BERKELEY – The relationship between the International Monetary Fund and the G-20 is symbiotic but conflicted. Like a long-married couple who habitually bicker and fight, the two can’t seem to live together – but they can’t live apart, either.
The question of what to do about this relationship is coming to a head in advance of the November G-20 summit chaired by South Korea. Since the 1997-1998 crisis, Asian governments have sought to keep their distance from the Fund.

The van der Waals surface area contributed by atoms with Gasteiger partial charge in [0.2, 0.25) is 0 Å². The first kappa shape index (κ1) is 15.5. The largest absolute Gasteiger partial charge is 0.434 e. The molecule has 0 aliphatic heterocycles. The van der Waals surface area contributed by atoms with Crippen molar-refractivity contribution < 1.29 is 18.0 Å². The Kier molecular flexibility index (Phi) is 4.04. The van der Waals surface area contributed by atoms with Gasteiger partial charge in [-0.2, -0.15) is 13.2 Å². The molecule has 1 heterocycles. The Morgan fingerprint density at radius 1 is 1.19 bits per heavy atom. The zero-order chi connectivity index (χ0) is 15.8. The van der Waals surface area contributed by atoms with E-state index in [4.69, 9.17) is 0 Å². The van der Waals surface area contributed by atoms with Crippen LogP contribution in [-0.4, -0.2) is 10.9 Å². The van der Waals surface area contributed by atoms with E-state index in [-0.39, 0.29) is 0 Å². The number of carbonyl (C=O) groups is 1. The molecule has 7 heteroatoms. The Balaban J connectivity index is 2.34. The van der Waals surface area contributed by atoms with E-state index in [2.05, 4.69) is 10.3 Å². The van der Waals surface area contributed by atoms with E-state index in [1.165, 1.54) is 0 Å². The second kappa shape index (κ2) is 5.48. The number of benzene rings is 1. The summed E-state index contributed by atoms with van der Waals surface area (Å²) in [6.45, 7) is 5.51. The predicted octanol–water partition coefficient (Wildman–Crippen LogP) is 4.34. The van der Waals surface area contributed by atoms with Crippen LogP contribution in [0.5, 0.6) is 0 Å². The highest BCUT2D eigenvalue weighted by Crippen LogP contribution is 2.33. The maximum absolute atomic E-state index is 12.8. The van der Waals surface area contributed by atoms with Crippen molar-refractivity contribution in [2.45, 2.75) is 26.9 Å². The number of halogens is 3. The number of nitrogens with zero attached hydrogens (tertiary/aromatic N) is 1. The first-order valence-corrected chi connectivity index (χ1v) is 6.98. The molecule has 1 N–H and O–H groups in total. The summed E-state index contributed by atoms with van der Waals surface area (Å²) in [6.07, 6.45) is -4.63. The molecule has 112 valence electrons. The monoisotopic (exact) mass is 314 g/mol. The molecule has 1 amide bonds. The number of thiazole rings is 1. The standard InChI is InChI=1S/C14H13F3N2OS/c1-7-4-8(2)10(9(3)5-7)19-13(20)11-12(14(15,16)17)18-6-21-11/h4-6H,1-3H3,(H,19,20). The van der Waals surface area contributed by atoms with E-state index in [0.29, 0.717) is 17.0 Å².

It is admirable, therefore, that South Korea’s government has taken the lead in discussions about reforming the IMF’s mandate. It has contributed significantly to international thinking on the design of new lending facilities.
The IMF’s crisis-prevention efforts begin with its country surveillance, as provided for by Article IV of its Articles of Agreement. The problem with these exercises is that they are regularly relegated to the “duly noted” bin: governments receive them, file them away, and go back to doing what they were doing before.